Sewing on an early test trip in April
Life

Wabi-Sabi Overland Move In

My husband and I have been living full time in Wabi-Sabi Overland, our custom-built expedition vehicle, since May 11th. In the final week before setting out to travel for the summer, I fully moved my stash and sewing supplies into the habitat, and I have to admit that I was more than pleasantly surprised at the quantity I was able to bring with me.

My Full Stash

My Full Stash

To be fair, I have never had a huge stash to begin with. While not the greatest photograph, I needed to snap the above photo to show my full stash on a rare rainy day. In fact, you might notice that I had already begun selecting which Aurifil thread I would be taking with me before I remembered to document a “before” photo.

In general, the top shelf has large bins for current projects. The bin on the upper far left has my Splendid Sampler 2 blocks and fabrics in it, the bin below it has my 2018 Aurifl BOM blocks, and the bin just to the left of the yardage has my Modern Plus Sampler quilt. I tend to purchase and acquire solid fabrics in yardage, so I have taken to stacking those yards folded as if they are on a bolt. The bin on the far right of the upper shelf has my limited flannel fabric, which I use to make soft eye masks.

The lower shelf is my color sorted print fabric stash. At most, I probably have ½ yard cuts of any particular print in the smaller bins. Then I have bins for assorted tools, notions, specialty Aurifil thread, and my quilting reference books and color charts. On the far right-hand wall is a thread rack for my main Aurifl thread collection. Rounding out my quilting supplies are my OLFA cutting mat, OLFA rotary cutters, OLFA rulers, and Juki TL-2200 QVP mini sewing machine.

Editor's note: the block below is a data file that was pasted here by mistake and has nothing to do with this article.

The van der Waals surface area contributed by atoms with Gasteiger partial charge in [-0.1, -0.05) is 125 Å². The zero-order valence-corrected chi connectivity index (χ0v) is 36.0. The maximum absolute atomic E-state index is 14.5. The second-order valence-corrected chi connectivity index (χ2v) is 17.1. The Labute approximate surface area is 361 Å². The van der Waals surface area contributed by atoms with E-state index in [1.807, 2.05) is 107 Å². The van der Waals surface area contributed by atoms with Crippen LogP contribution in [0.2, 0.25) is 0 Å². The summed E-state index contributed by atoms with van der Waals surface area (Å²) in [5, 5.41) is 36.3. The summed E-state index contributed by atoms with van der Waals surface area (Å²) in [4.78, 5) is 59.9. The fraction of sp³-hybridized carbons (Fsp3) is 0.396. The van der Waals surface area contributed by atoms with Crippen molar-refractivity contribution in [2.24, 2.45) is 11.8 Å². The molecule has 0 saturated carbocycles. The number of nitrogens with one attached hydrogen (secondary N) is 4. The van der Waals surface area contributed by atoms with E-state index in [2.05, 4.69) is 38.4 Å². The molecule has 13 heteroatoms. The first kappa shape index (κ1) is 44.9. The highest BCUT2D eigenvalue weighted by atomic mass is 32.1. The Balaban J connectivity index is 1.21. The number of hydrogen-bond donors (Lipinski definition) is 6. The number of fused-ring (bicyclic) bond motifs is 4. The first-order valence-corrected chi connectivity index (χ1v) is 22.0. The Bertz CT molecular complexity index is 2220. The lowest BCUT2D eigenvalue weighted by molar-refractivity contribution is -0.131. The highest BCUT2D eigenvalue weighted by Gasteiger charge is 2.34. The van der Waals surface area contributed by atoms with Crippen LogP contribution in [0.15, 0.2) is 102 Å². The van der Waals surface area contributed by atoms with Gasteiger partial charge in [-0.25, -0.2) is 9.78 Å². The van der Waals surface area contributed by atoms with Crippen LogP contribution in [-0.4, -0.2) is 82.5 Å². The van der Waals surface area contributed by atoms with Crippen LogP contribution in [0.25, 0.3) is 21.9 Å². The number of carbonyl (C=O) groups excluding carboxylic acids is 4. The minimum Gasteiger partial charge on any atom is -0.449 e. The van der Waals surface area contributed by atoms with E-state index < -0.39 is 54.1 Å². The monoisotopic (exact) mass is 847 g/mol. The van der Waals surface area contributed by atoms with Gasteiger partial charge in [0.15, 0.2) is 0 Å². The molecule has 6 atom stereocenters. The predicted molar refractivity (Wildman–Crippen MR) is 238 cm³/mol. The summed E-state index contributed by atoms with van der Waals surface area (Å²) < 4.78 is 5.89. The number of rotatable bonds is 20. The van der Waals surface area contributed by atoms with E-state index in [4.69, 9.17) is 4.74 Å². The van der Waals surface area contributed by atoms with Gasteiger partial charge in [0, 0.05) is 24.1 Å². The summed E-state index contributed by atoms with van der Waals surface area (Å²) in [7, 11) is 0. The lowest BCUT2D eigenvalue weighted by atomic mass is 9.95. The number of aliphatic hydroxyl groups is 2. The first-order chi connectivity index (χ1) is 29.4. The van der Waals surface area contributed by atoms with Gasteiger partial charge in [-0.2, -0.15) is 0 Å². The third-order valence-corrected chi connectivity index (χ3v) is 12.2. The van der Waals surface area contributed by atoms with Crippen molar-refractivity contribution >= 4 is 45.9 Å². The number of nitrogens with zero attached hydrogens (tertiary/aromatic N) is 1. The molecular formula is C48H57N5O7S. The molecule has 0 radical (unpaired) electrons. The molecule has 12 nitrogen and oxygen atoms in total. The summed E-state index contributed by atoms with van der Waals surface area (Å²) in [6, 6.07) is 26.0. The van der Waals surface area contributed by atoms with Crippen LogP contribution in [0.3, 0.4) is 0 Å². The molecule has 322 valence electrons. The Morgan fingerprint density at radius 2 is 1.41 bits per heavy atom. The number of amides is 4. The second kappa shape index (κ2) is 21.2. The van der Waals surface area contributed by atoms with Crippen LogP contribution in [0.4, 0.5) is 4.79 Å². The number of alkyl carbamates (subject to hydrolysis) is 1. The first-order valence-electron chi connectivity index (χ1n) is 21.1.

Sewing on an early test trip in April

Sewing on an early test trip in April

Planning out how to use the 75-square foot habitat space in our vehicle took a lot of collaboration with my husband. He carefully listened to my description of my ideal sewing space and needs for the trip and he did everything he could to make sure that I have what I need. We discovered on a test trip in April that my Juki sewing machine was not going to be an ideal travel machine. It requires much cleaner power to run than we could supply with our solar panel and inverter setup, so after much trial and effort to get it to work (purchasing 4 different inverters, talking with electrical experts we know, and testing out other sewing machines in the vehicle), I opted to purchase a new Husqvarna Viking Emerald 118 to bring with me for the trip. In all honesty, it stows better in the space and will be more than enough for my needs this summer.

In the photo above, note the upper cabinets on the right-hand side above the dinette. Those cabinets were built to store my stash for the trip. The photo was taken using a fisheye camera lens, meaning that they are stretched toward the edges of the images, but they are a very ample storage space. My sewing machine stows under the forward dinette seat, and my cutting board with an 18” x 24” OLFA mat and large rulers tuck away underneath the dinette as well.

Selected and Packed Aurifil Thread

Selected and Packed Aurifil Thread

I knew that I would be brining my large cone of 50wt Aurifil 2600 thread for piecing, but trying to figure out which colors of thread to bring with me for the trip took me a long time. I had 3 empty large spool boxes that I was hoping I would be able to find room for, so I packaged up a rainbow of colors assuming I could make it all work. The boxes did all stow, and I even cheated by color matching additional spools of thread to currently ongoing projects and tucking those spools into the project bags I packed, too!

First Packing Arrangement

First Packing Arrangement

To select the fabric I would bring with me, I started by selecting a range of solids for backgrounds and backings. I then went through all my bins of prints and pulled out larger cuts (typically ¼ yards or fat quarters) and prints that I know I love to work with. I was able to consolidate down from 13 print small bins to 5, but I found that only 4 of the small bins fit in the space I had allocated.